Laura Amy Schlitz won the 2008 Newbery Medal for Good Masters! Sweet Ladies!: Voices from a Medieval Village, illustrated by Robert Byrd, making this the second year in a row that a librarian has taken the top prize (Shelf Awareness, January 15). Schlitz started these 21 dramatizations as pieces for her classes to perform at the Park School near Baltimore, Md., where she serves as librarian, and where each year students study the Middle Ages. Even though The Hero Schliemann: The Dreamer Who Dug for Troy, also illustrated by Robert Byrd, and A Drowned Maiden's Hair [both published in 2006 by Candlewick] came out earlier, Good Masters! Sweet Ladies! was the first book Schlitz wrote that was accepted for publication at Candlewick. Here Shelf Awareness's Jennifer M. Brown speaks with Schiltz, who reflects on winning the Newbery and the contributions her students have made to her writing process.
Congratulations! You and Susan Patron are setting some pretty high standards for librarianship.

It's all of us librarians sticking together.

Good Masters! Sweet Ladies! may have been new to readers outside the Park School, but in fact, your students have been performing many of these plays for some time, haven't they?

I wrote them in the summer of 1996, so that's a generation, really. The children who first performed them are seniors in college now.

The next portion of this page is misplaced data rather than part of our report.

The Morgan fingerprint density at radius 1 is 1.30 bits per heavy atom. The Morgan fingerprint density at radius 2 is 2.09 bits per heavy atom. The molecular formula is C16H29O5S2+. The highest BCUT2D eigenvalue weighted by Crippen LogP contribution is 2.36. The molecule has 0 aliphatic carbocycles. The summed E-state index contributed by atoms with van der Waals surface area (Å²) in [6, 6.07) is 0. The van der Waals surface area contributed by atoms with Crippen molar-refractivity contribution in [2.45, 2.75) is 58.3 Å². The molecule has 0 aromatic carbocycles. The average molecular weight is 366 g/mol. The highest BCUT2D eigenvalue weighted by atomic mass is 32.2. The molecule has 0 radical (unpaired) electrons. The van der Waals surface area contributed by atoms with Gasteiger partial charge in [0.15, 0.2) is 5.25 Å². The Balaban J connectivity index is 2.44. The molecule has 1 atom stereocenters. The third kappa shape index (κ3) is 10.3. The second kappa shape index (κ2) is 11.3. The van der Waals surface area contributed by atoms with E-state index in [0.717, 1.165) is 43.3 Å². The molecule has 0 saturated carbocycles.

Have you heard from any of your graduates since last week's announcement?

I have heard from some of them, and particularly, the writers. One young writer, who used to come and stand by my desk and tell me these wonderful, involved horror stories about creatures who would sit on people's graves and absorb their entrails through their anuses, has just signed with an agent.

Do you often try out your work on your students?

The Hero Schliemann [the biography of a 19th-century storyteller and archaeologist who searched for the lost cities of Homer's epic poems] I read to fourth-graders. The children listened really attentively to the story of Schliemann. One girl asked, "Who is this Homer?," which I thought was a fair question from a fourth-grader, so we added a note about Homer.
The Drowned Maiden I read to fourth-graders. I had only one comment on that one: a boy said, after chapter one, "Boy, was that long." I didn't have the courage to take it back after that. That response made me think maybe this was more of a story for sixth-graders and seventh-graders. Since then, younger kids have come back to it. Maybe I didn't read it courageously enough. When you read someone else's work, you commit to it. And when I read my own work, perhaps a certain timorousness crept in, and the audience smelled fear.

When the students at the Park School learned that you had won the Newbery, did they feel they were a part of your victory?

I'm trying to find a stronger word than absolutely. Indubitably?